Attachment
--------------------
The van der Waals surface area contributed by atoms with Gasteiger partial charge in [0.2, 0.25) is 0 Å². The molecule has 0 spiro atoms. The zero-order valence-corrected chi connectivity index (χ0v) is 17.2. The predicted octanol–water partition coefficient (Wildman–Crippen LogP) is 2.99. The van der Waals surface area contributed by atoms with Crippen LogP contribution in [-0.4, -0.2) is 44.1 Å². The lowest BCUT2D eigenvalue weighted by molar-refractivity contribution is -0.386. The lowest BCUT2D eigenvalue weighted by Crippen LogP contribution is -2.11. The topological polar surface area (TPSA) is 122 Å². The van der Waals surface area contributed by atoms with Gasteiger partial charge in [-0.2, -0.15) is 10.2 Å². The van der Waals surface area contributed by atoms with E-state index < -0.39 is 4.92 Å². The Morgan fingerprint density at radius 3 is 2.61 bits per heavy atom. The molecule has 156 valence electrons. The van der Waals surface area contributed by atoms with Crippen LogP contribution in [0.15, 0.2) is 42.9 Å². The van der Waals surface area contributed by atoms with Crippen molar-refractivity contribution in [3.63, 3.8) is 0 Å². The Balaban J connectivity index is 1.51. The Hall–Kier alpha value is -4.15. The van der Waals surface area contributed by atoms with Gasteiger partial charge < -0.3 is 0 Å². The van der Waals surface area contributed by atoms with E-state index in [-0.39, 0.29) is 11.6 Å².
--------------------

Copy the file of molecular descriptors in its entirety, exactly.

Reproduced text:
The van der Waals surface area contributed by atoms with Gasteiger partial charge in [0.2, 0.25) is 0 Å². The molecule has 0 spiro atoms. The zero-order valence-corrected chi connectivity index (χ0v) is 17.2. The predicted octanol–water partition coefficient (Wildman–Crippen LogP) is 2.99. The van der Waals surface area contributed by atoms with Crippen LogP contribution in [-0.4, -0.2) is 44.1 Å². The lowest BCUT2D eigenvalue weighted by molar-refractivity contribution is -0.386. The lowest BCUT2D eigenvalue weighted by Crippen LogP contribution is -2.11. The topological polar surface area (TPSA) is 122 Å². The van der Waals surface area contributed by atoms with Gasteiger partial charge in [-0.2, -0.15) is 10.2 Å². The van der Waals surface area contributed by atoms with E-state index < -0.39 is 4.92 Å². The Morgan fingerprint density at radius 3 is 2.61 bits per heavy atom. The molecule has 156 valence electrons. The van der Waals surface area contributed by atoms with Crippen LogP contribution in [0.15, 0.2) is 42.9 Å². The van der Waals surface area contributed by atoms with Crippen molar-refractivity contribution in [3.63, 3.8) is 0 Å². The Balaban J connectivity index is 1.51. The Hall–Kier alpha value is -4.15. The van der Waals surface area contributed by atoms with Gasteiger partial charge < -0.3 is 0 Å². The van der Waals surface area contributed by atoms with E-state index in [-0.39, 0.29) is 11.6 Å².